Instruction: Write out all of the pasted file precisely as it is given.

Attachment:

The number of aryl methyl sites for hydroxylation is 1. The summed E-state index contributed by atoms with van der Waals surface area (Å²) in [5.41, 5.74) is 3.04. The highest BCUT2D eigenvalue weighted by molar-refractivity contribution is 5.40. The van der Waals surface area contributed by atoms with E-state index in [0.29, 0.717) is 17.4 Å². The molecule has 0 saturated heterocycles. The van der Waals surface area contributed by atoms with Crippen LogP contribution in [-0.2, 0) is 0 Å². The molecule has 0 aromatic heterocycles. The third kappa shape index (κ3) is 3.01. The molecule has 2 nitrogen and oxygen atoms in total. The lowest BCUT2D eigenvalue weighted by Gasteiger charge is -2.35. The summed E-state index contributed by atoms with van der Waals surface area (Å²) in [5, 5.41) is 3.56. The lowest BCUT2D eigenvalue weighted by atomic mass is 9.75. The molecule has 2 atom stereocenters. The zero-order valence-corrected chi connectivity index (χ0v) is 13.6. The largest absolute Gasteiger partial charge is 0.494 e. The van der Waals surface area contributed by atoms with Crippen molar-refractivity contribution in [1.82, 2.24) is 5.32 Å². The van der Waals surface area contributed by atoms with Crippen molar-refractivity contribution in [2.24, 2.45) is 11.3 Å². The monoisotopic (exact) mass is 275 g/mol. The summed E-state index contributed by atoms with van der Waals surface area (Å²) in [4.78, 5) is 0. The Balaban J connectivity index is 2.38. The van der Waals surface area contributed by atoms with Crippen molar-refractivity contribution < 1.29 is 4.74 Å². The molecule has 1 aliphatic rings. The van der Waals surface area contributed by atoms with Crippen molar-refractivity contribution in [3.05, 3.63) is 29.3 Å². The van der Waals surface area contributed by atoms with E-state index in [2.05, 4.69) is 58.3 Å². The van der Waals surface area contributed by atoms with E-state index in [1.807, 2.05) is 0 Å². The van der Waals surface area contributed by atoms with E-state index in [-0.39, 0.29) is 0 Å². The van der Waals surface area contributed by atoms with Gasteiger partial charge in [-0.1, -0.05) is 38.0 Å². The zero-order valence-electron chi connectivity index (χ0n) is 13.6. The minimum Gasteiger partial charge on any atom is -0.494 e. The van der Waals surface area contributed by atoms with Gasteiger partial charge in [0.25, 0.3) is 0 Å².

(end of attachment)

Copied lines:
The number of aryl methyl sites for hydroxylation is 1. The summed E-state index contributed by atoms with van der Waals surface area (Å²) in [5.41, 5.74) is 3.04. The highest BCUT2D eigenvalue weighted by molar-refractivity contribution is 5.40. The van der Waals surface area contributed by atoms with E-state index in [0.29, 0.717) is 17.4 Å². The molecule has 0 saturated heterocycles. The van der Waals surface area contributed by atoms with Crippen LogP contribution in [-0.2, 0) is 0 Å². The molecule has 0 aromatic heterocycles. The third kappa shape index (κ3) is 3.01. The molecule has 2 nitrogen and oxygen atoms in total. The lowest BCUT2D eigenvalue weighted by Gasteiger charge is -2.35. The summed E-state index contributed by atoms with van der Waals surface area (Å²) in [5, 5.41) is 3.56. The lowest BCUT2D eigenvalue weighted by atomic mass is 9.75. The molecule has 2 atom stereocenters. The zero-order valence-corrected chi connectivity index (χ0v) is 13.6. The largest absolute Gasteiger partial charge is 0.494 e. The van der Waals surface area contributed by atoms with Crippen molar-refractivity contribution in [1.82, 2.24) is 5.32 Å². The van der Waals surface area contributed by atoms with Crippen molar-refractivity contribution in [2.24, 2.45) is 11.3 Å². The monoisotopic (exact) mass is 275 g/mol. The summed E-state index contributed by atoms with van der Waals surface area (Å²) in [4.78, 5) is 0. The Balaban J connectivity index is 2.38. The van der Waals surface area contributed by atoms with Crippen molar-refractivity contribution < 1.29 is 4.74 Å². The molecule has 1 aliphatic rings. The van der Waals surface area contributed by atoms with Crippen molar-refractivity contribution in [3.05, 3.63) is 29.3 Å². The van der Waals surface area contributed by atoms with E-state index in [2.05, 4.69) is 58.3 Å². The van der Waals surface area contributed by atoms with E-state index in [1.807, 2.05) is 0 Å². The van der Waals surface area contributed by atoms with E-state index in [-0.39, 0.29) is 0 Å². The van der Waals surface area contributed by atoms with Gasteiger partial charge in [-0.1, -0.05) is 38.0 Å². The zero-order valence-electron chi connectivity index (χ0n) is 13.6. The minimum Gasteiger partial charge on any atom is -0.494 e. The van der Waals surface area contributed by atoms with Gasteiger partial charge in [0.25, 0.3) is 0 Å².